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Real Estate: A Designer’s Downtown Showplace
Photograph by William Manning
“Interiors should be a little bit irreverent,” says local designer Patrick M. Korb, perched on a couch in the living room of his West Ninth Street townhouse. A quick look around the eclectic space confirms that he does, in fact, heed his own advice.
Take the walls, for example: the animal-themed guest bedroom wallpaper has been varnished to give it a glazed, antiqued effect; the living room walls are hung with hundreds of yards of indigo blue silk—“I’ve always liked the tented look,” he says—and the bar walls are outfitted in wool and silk needlepoint, hand-crafted (along with throw pillows, wall art, and seat cushions throughout the house) by Korb himself.
Korb’s client list includes Park Place at Lytle, Cincinnati State, and various corporate office interiors, but he is perhaps best known for his work at Maisonette. He feels strongly that all manner of collectibles, heirlooms, and tchotchkes are capable of coexisting in the same space. Case in point: his grandmother’s Limoges dresser tray mingles happily near a miniature African bust and an antique shelf clock, while elsewhere his grandfather’s tabletop cigar humidor (lacquered shocking pink), rests comfortably on a dainty tea table.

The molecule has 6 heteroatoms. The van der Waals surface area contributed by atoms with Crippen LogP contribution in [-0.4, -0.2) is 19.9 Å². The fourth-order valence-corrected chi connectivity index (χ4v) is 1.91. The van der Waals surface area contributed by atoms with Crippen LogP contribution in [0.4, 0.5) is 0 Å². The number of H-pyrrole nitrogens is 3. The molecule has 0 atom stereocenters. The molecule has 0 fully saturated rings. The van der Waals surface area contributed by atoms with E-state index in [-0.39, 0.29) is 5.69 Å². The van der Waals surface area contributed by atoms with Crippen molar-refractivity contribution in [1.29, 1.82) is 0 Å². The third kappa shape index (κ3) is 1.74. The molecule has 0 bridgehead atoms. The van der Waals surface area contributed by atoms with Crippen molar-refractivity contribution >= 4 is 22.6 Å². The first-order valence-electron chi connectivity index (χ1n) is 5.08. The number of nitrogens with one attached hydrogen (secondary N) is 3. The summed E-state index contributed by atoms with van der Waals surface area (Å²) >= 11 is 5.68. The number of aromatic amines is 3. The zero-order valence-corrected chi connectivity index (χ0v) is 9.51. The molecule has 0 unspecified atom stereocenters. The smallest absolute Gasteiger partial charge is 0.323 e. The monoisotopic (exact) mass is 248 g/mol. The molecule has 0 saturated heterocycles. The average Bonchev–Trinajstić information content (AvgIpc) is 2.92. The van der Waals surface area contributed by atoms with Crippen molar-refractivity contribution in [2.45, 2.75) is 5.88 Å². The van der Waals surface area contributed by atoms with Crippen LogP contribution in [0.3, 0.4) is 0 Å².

Korb bought this historic townhouse (parts of it date back to 1864) in the late 1970s and converted the first floor into his design studio and the second and third floors (with stunning Mt. Auburn views) into his home. He also owns the townhouse next door as well as the parking lot and courtyard space between the two buildings; the entire compound is currently for sale.
The kitchen was Korb’s most recent project. It includes a massive center island topped in African Rosewood (“It’s hard as nails,” he says), a Wolf range with pot filler, a warming drawer, and three drawer dishwashers. The kitchen windows are brand new but Korb hand-painted them the same distressed, off-white color as the cabinets, even down to faux wormholes on the mullions.
One of Korb’s favorite design mantras is “you should live with things you love.” If you happen to love Korb’s dramatic decor, furniture, and accessories, stay tuned; Korb has already had two sales and—if you’re lucky—there’ll be plans for a third.
Originally published in the May 2014 issue.